Bob Brown Foundation Media Alert 22 June 2017
Tasmania’s Tarkine threatened forests will be the setting for climbers to kick off the Big Canopy Campout this Friday. Bob Brown Foundation are joining a global effort to support protection of the world’s threatened forests.
What: Big Canopy Campout
Where: Frankland River conservation camp Tarkine Tasmania
When: Friday 23 June – Sunday 25 June
“Our conservation camp in the ancient forests of Tasmania’s Tarkine has been a great success in stalling Forestry Tasmania’s proposed logging of endangered species’ habitat. Since February, when the logging was due to start, more than 100 citizens have camped in the forests on the banks of the Frankland River and given temporary protection to these forests. Our camp will wrap up next week as the Wedge-tailed Eagle breeding season begins and an exclusion zone is in place from the 1st July until the 10th February, preventing logging. The endangered Wedge-tailed Eagles have intact Frankland River forests for their juvenile to explore, thanks to the efforts of citizens defending the forests from logging,” Bob Brown Foundation Campaign Manager Jenny Weber said.
The Big Canopy Campout is about celebrating the beauty and diversity of forests and valuing them through adventure, supporting the World Land Trust, an international charity working with local people to protect forested land from destruction and conversion to agriculture. This year’s inaugural Canopy Campout will be raising money to purchase critically threatened rainforest in North-East Borneo.
Long-time forest campaigner, Dr Lisa Searle will be camping in the Tarkine canopy for this event.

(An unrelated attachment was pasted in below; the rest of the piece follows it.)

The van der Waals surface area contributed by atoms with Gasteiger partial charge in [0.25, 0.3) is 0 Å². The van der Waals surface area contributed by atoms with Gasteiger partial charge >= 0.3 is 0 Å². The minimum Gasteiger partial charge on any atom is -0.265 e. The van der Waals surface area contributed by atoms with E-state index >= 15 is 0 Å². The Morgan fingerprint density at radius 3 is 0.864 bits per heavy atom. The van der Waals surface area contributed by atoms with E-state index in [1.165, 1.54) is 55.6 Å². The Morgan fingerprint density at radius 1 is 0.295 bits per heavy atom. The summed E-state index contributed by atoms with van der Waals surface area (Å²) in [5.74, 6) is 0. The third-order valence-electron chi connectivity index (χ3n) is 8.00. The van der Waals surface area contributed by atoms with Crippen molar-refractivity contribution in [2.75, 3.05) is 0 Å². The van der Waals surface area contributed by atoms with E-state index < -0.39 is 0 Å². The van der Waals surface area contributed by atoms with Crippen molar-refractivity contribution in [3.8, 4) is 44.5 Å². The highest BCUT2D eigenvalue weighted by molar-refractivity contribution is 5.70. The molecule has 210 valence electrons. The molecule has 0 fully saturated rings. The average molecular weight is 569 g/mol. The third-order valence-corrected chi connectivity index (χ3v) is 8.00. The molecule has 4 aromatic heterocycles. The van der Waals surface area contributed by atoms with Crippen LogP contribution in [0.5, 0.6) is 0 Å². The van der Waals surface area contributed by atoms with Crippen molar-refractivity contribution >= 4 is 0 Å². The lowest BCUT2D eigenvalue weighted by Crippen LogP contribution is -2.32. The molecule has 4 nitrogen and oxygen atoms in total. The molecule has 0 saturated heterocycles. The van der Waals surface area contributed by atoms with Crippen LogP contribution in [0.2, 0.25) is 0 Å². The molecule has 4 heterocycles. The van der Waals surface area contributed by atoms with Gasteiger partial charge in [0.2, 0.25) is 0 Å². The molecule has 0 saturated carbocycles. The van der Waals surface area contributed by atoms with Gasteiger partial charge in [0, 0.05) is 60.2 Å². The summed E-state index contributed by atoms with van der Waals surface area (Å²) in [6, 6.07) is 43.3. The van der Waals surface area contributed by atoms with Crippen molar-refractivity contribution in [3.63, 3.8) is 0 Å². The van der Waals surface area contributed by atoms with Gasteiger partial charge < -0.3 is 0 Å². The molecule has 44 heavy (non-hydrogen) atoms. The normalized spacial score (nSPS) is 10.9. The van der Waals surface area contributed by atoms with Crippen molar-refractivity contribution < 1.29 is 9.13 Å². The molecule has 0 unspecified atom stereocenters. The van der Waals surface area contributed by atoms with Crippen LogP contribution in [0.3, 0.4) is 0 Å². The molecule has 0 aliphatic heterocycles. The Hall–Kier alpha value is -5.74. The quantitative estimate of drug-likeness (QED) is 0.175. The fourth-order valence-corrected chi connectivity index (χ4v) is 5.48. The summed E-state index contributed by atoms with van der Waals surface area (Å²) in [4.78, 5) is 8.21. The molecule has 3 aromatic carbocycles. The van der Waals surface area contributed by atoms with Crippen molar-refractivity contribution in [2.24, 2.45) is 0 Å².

"I am really looking forward to spending the night up in the canopy of the spectacular Frankland River forests with a whole group of fellow activists. We will be connected to each other and to our crew on the ground and plan to share food, messages and treats between our different platforms," Dr Searle said.
"Waking up in the canopy of a forest is an unforgettable experience and I am excited about sharing this with so many other climbers, both here in Tasmania and around the globe. We will be documenting the experience in this threatened forest canopy, especially around sunrise and sunset, and these images and videos will be shared with the Big Canopy Campout community and these Tarkine forests will have a global audience," Dr Searle said.
“With 39 canopy campouts across the globe, in Europe, North and South America, Japan, Taiwan, China and New Zealand, our Tarkine canopy campout will expose the looming threat of logging to ancient forests and support communities across the globe who call for urgent action to halt and reverse the worldwide trend of increasing threats to the world’s forests,” Jenny Weber said.